|NEWS RELEASE||June 13, 2002|
Doctors Declare Victory as Cruel Drug Abuse Experiments on Cats Are Halted
WASHINGTON—The Physicians Committee for Responsible Medicine (PCRM) today declared a victory in its two-year battle to stop federally funded experiments at Ohio State University (OSU) in which cats were dosed with methamphetamine ("speed"), infected with a disease-causing virus, and finally killed.
The beleaguered experimenter, veterinarian Michael Podell, had begun the experiments attempting to mimic the combined brain-damaging effects of drugs of abuse and HIV, using feline immunodeficiency virus instead of HIV, to which cats are resistant.
However, PCRM doctors called foul over the experiments in complaints to OSU and to the National Institutes of Health, which had committed $1.7 million to the project that was slated to kill 108 cats. The doctors group pointed out that Dr. Podell had failed to consider alternatives to animal use, as required by law. Most notably, HIV-positive human patients who have used methamphetamine are already under clinical study, and the brain-damaging effects of drugs and the virus are well known. Ohio-based animal protection organizations, particularly Protect Our Earth's Treasures also sharply criticized the study.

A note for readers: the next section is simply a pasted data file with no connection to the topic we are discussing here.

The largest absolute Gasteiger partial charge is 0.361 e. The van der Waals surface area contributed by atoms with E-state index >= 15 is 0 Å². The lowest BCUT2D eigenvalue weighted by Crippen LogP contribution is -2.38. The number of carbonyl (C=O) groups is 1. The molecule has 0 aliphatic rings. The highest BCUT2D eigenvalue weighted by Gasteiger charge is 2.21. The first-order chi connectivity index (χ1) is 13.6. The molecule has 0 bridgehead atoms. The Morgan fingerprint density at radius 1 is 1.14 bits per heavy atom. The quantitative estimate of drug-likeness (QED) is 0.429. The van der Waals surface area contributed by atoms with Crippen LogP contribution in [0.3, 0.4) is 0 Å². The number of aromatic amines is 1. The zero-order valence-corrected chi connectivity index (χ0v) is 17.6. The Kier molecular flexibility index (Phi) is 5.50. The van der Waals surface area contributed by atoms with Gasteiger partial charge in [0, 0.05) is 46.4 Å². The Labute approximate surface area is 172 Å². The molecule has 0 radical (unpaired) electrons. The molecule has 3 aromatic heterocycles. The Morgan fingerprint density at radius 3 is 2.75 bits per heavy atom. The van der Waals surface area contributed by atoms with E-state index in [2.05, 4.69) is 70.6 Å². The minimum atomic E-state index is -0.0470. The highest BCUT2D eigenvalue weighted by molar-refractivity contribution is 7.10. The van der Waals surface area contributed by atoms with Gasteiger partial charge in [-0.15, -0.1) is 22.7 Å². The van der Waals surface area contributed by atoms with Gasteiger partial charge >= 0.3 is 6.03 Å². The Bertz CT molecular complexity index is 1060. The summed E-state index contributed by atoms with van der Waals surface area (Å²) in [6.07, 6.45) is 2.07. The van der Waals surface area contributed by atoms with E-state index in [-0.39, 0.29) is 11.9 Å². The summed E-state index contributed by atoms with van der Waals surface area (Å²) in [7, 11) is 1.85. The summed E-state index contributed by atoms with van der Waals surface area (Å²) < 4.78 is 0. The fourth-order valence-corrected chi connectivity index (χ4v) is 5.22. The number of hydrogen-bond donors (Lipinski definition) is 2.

"This experiment was not only cruel, but also needless," said PCRM president Neal D. Barnard, M.D. "Dr. Podell should have considered more ethical means of research, and there is no question that they were available."
PCRM has a pending lawsuit against the National Institutes of Health for its refusal to release unredacted copies of Dr. Podell's research protocol. Rumors that Dr. Podell had abandoned the controversial experiments had been circulating for weeks. Confirmation that they had, in fact, ended came in an announcement from his contacts at a research advocacy organization, the Foundation for Biomedical Research, which attempted to defend the experiments. Dr. Podell is reportedly leaving Ohio and moving to Chicago.
"These experiments should never have begun," said Dr. Barnard. "We are delighted that no further animals will be used and that these funds can be freed up for more useful research purposes."
Founded in 1985, the Physicians Committee for Responsible Medicine is a nonprofit health organization that promotes preventive medicine, conducts clinical research, and encourages higher standards for ethics and effectiveness in research.